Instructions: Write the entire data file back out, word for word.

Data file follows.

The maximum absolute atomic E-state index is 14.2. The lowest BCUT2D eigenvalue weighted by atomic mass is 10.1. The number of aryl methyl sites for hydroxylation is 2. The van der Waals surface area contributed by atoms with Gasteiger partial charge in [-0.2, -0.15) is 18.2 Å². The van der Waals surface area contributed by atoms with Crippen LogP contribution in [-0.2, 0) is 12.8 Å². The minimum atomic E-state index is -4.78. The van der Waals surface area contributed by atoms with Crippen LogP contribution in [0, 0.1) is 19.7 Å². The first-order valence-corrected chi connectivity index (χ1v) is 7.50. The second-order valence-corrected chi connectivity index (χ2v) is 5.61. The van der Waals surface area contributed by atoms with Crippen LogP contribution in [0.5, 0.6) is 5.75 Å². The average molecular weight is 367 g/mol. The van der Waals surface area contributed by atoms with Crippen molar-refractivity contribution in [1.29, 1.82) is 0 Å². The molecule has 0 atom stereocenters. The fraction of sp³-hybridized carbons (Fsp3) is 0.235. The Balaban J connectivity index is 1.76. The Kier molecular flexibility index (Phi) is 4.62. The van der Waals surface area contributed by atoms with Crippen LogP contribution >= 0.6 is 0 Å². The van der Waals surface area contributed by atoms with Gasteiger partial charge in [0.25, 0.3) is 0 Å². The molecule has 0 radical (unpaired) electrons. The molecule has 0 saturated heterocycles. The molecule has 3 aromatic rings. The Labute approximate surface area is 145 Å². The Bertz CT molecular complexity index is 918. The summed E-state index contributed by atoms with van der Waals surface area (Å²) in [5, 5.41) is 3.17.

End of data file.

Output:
The maximum absolute atomic E-state index is 14.2. The lowest BCUT2D eigenvalue weighted by atomic mass is 10.1. The number of aryl methyl sites for hydroxylation is 2. The van der Waals surface area contributed by atoms with Gasteiger partial charge in [-0.2, -0.15) is 18.2 Å². The van der Waals surface area contributed by atoms with Crippen LogP contribution in [-0.2, 0) is 12.8 Å². The minimum atomic E-state index is -4.78. The van der Waals surface area contributed by atoms with Crippen LogP contribution in [0, 0.1) is 19.7 Å². The first-order valence-corrected chi connectivity index (χ1v) is 7.50. The second-order valence-corrected chi connectivity index (χ2v) is 5.61. The van der Waals surface area contributed by atoms with Crippen LogP contribution in [0.5, 0.6) is 5.75 Å². The average molecular weight is 367 g/mol. The van der Waals surface area contributed by atoms with Crippen molar-refractivity contribution in [1.29, 1.82) is 0 Å². The molecule has 0 atom stereocenters. The fraction of sp³-hybridized carbons (Fsp3) is 0.235. The Balaban J connectivity index is 1.76. The Kier molecular flexibility index (Phi) is 4.62. The van der Waals surface area contributed by atoms with Crippen LogP contribution >= 0.6 is 0 Å². The van der Waals surface area contributed by atoms with Gasteiger partial charge in [0.25, 0.3) is 0 Å². The molecule has 0 radical (unpaired) electrons. The molecule has 0 saturated heterocycles. The molecule has 3 aromatic rings. The Labute approximate surface area is 145 Å². The Bertz CT molecular complexity index is 918. The summed E-state index contributed by atoms with van der Waals surface area (Å²) in [5, 5.41) is 3.17.